Archive for the ‘New England’ Tag

Life in cold water

As I write this, snow is falling outside on a cold, wintery New England day. Beautiful to look at and fun to play in when all bundled up, but it’s nice to know that I can come in from the cold at any time. I am amazed by mammals and birds that survive in environments […]

Posted January 1, 2014 by Mirka Zapletal in Mammals

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Why didn’t the beetle cross the road?

As I have mentioned before, habitat fragmentation is one of the primary issues facing species around the world today- while it is far too big a topic to tackle in its entirety during one month’s posts, I think that investigating a few of its manifestations is manageable. I also think it’s necessary, since we have […]

Repelling the invaders

During the past few weeks, I’ve been looking into invasive aquatic plants- it’s clear that there are many species and that we are doing a good job of helping them find new habitats to exploit. It’s also clear that there are big differences between species in terms of impact and the locations where they pose […]

Going with the flow

As I mentioned in my last post, invasive aquatic plants are a big concern- although we are still learning about how they impact invaded ecosystems (and it’s not necessarily bad), we do know that plants such as water hyacinth, Spartina spp., and milfoil can clog waterways, change habitat, and alter faunal communities. And, as we […]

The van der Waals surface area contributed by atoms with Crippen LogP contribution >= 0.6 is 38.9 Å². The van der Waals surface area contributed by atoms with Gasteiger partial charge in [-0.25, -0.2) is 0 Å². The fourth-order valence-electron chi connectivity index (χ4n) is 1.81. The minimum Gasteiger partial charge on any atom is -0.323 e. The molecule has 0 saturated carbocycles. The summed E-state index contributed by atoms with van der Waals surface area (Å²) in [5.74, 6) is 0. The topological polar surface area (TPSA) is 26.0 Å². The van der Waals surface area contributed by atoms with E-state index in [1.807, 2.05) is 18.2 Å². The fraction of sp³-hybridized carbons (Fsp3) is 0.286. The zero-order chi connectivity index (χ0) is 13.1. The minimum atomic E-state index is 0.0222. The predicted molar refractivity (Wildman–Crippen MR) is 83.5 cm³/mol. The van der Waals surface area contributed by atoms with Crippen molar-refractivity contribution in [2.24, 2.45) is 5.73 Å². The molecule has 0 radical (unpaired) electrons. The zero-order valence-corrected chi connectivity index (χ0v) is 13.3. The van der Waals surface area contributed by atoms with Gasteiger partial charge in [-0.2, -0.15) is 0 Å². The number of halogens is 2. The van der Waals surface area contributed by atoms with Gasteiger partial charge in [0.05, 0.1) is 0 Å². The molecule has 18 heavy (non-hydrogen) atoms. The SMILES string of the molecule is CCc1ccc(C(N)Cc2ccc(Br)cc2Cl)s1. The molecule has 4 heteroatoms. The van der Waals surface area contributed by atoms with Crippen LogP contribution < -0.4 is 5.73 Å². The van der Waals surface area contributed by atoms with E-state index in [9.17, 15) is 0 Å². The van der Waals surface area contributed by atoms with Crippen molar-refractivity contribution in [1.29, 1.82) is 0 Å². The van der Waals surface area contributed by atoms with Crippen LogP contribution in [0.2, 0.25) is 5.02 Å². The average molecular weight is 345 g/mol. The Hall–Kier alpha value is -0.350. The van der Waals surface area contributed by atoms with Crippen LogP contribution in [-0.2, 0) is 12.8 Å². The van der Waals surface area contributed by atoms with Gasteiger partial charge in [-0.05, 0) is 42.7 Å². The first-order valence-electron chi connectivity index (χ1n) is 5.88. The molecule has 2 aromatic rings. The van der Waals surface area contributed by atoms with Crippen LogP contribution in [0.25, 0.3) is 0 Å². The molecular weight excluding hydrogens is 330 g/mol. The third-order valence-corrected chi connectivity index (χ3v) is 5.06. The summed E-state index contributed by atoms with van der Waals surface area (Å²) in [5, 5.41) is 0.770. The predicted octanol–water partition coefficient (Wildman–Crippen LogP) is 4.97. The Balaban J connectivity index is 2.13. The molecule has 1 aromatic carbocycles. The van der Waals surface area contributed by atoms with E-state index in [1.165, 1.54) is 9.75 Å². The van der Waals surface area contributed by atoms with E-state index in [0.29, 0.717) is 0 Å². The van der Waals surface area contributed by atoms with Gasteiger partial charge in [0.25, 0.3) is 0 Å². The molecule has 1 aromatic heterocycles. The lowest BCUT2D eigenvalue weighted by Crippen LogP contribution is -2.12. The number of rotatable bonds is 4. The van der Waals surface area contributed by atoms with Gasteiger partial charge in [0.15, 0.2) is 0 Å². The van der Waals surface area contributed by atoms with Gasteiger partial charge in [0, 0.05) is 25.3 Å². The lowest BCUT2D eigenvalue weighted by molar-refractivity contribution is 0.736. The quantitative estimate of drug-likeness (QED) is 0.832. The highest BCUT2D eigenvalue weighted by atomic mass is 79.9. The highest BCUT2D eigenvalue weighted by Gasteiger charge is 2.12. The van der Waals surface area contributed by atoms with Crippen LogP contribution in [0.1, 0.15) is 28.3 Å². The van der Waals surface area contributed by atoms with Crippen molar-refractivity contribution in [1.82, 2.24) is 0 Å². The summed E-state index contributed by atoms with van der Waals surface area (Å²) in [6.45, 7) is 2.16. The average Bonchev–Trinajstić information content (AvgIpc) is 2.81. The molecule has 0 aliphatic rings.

Getting your hands wet

Many of the salt marsh and barrier island restoration projects I’ve described in previous posts are pretty big scale- it would be challenging for an individual to plan and carry out offshore dredging or large-scale marsh terrace construction. But is there a way to contribute in some small fashion to these bigger projects? Given how […]

A helping hand for dinner

Over the past few weeks, I’ve gotten schooled in the history and current status of New England groundfish and shellfish. There are definitely some bright spots, like scallops and today’s haddock catch in Georges Bank, but there are also some problems including the economic realities of fishing for a living. I love eating seafood, but […]

A sustainable harvest?

I sat down to a feast of fresh Maine lobster on Wednesday, my second this summer, and, to be honest, I completely enjoyed it from start to finish, despite the complete mess I made on both table and clothing (I should probably have a bib at home for this…)- but I had to wonder, given […]

All at sea

My goal was to learn about the history of marine fisheries in New England because I felt that narrowing down the geographic region would make the topic manageable- given the amount of information sloshing around in my brain, I should have narrowed more. I started by digging through some pretty old records for lobster and […]

Sea-ing my food

I love seafood. Well, I love food in general, but seafood is a big part of that. Thankfully, I’m just two hours from the coast, and fresh seafood is something I can expect and enjoy on a regular basis (I’ve even become something of a snob about which seafood sources I’m willing to use- once […]

Posted September 2, 2012 by Mirka Zapletal in Food Choices, Marine Ecosystems

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